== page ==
A case in the US could encourage claimants to use the US class action system

A recent court case in the US could encourage UK claimants to bring class actions using the US legal system, claimed Browne Jacobson.

Nichola Evans, specialist insurance lawyer at Browne Jacobson, said disgruntled investors may adopt US law to bring cases against UK businesses over claims of financial mismanagement.

He cited the recent case of flower importer, Emerald, which sought damages from British Airways, claiming it operated a cartel with other airlines.

Evans said the UK legal system is not ready to accommodate US-style group actions.

She said: ‘In the Emerald case, the business wanted to bring what was effectively a group action against BA, along with other businesses it claimed were affected by the alleged cartel. The judge struck out the representative part of the claim as he felt that the difficulty in this case was that the ‘criteria for inclusion in the class depends on the outcome of the action itself’. In other words, he was unwilling to hear a case, where the definition of the class rested on the eventual outcome.’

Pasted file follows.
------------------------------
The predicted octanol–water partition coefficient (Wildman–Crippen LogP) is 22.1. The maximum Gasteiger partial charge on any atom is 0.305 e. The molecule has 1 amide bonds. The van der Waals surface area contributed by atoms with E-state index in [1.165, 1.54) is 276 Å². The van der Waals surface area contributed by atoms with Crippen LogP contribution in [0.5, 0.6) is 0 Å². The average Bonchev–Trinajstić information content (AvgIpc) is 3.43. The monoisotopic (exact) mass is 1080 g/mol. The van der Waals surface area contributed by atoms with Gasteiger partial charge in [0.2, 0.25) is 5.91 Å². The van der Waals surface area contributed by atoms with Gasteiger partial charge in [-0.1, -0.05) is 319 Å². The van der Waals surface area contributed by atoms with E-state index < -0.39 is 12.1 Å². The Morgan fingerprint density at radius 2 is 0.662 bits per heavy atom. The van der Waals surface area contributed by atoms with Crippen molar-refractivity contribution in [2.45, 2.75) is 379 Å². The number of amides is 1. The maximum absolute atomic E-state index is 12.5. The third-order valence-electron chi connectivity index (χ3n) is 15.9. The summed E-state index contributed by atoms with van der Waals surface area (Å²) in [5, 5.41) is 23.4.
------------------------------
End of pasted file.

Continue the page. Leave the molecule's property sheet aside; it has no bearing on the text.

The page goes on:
‘This is a complex area of the law and rests on CPR Rule 19.6, which governs the situation where claimants seek to bring a representative claim. The case shows a reluctance to allow representative actions in accordance with this section of the CPR Rules. The judge in this case commented that this matter might better be dealt with by Parliament rather than stretching the meaning of the current rules.’

The English system is not developing in the same way as in the US for representative claims, she said.

Adding: ‘Group claims arising from the credit crunch are more likely to be brought in the US and the news last month that Cherie Booth QC was to represent two local authorities trying to bring a case in the US adds weight to this argument.’